Much of Martorana’s stone carries a history of its own. Rather than faultless blocks from suppliers, the artist sources architectural salvage from Baltimore’s ‘perpetual cycle of construction and decay.’ “The stone has its own unique narrative,” he said, “another interesting layer, conceptually.” Using recycled material lends depth to his exploration of the public and private worlds. From this storied stone, Martorana creates an array of textures, examples of which can be seen at the AAM academy.
However, his artistic abilities extend beyond marble and include granite, limestone, slate, and sandstone. He admits that ‘”The type of stone I pick for a sculpture is sometimes defined by the stone itself.” Besides sculpture, he is also adept in wood carving, architectural design, and letter carving, the latter a skill that also sets him apart from others. “Easily 50% or more of my annual revenue,” he said, “is carving letters. There are a lot of carvers that only do letter carving but not sculpture; there are a lot of carvers that only do sculptural architectural work, not letter carving. But the lettering is just often what’s needed for a project. So I’ve done a lot of it. Besides, it’s a very demanding discipline. If you screw something up, it’s really obvious.” Martorana generally avoids using letters to define his artwork, although one of his lettered pieces is in the exhibition. “I’ve always wanted my work to be more global, universal, in the sense that anyone can look at them and hopefully draw something out of it. If I’m writing something in English, only English-speaking viewership will be able to understand what I’m doing.”
Clearly, there is no lack of understanding of the depth of Martorana’s portfolio. It includes significant projects for the U.S. Federal Reserve and St. Patrick’s Cathedral, as well as exhibitions in galleries and museums. Notably, his sculpture, “Impressions,” was featured in the exhibition “40 Under 40: Craft Futures” at the Renwick Gallery of the Smithsonian American Art Museum over a decade ago, when he was still in his 20s. The piece is now part of the Museum’s permanent collection. “To have any artwork in that collection in those buildings is certainly very, very surreal,” he said. “That show was an incredible experience and definitely opened opportunities.”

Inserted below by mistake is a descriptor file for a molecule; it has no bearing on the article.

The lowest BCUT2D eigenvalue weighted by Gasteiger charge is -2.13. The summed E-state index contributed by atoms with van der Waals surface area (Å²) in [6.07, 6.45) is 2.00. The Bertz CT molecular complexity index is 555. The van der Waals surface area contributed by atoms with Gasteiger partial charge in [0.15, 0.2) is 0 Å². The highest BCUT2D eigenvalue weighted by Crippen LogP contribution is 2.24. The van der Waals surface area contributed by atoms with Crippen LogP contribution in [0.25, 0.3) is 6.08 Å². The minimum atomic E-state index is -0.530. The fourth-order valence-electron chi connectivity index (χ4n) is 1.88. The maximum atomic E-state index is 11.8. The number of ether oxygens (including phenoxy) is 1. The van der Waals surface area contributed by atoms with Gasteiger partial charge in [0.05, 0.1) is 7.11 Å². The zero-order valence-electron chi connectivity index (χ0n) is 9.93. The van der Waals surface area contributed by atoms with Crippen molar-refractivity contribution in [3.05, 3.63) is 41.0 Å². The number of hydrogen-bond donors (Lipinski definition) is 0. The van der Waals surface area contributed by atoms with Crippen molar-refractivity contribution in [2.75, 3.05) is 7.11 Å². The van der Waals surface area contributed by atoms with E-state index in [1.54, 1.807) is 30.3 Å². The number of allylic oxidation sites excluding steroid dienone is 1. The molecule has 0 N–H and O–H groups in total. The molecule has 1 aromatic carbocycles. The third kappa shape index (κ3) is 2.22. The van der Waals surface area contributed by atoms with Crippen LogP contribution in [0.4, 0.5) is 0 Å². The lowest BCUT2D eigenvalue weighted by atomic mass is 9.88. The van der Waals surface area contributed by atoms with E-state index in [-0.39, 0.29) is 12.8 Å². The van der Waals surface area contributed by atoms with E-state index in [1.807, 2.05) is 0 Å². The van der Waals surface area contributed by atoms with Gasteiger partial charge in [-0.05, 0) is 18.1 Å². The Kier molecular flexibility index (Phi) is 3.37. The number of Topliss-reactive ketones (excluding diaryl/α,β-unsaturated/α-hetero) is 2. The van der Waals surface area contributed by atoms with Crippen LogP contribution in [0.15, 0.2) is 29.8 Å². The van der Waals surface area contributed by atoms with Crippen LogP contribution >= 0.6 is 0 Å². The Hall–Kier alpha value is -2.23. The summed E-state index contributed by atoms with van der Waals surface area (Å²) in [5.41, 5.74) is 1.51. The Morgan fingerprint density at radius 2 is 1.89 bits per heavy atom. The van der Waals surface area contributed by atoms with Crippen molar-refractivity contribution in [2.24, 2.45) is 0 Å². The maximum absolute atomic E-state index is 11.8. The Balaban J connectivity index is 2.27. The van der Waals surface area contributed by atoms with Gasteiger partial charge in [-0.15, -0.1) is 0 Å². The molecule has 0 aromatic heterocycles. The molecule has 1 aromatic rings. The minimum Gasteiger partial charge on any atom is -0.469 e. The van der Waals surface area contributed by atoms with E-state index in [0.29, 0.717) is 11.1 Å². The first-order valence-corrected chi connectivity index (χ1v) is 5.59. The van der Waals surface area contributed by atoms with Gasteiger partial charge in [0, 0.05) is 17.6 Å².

You can say that one of the doors it opened was the Academy Art Museum’s. But as pleased as they are to include his work, he is equally enthused about AAM. Their motto of ‘Where Art is for Everyone’ resonates strongly with him. “It’s really easy to say but a lot harder to do. In recent years, many museums have moved to this model. But it’s harder for a smaller private museum to have free entry for everyone all the time. I took it for granted to be able to go to D.C. and walk into places that were completely free. The Academy Museum is doing that same thing, and it’s a real rarity that I hope people appreciate and take advantage of because it’s just not as common as you think.”
So go check out Sebastian Martorana: Public/Private. See how Martorana infuses life into the cold and unyielding medium of marble. Don’t be surprised if what you ultimately find is a glimpse of humanity and the connections binding us. And if Martorana has ignited your artistic spark, then take advantage of another ember he’s giving you. As you leave the gallery, by the door, there is a paint bucket, ‘Free Samples,’ the sign says. Reach in, take home a piece of marble, and tell your own story.
Sebastian Martorana: Public/Private running through March 24, 2024, at Academy Art Museum, 106 South Street, Easton, Md. Admission is Free.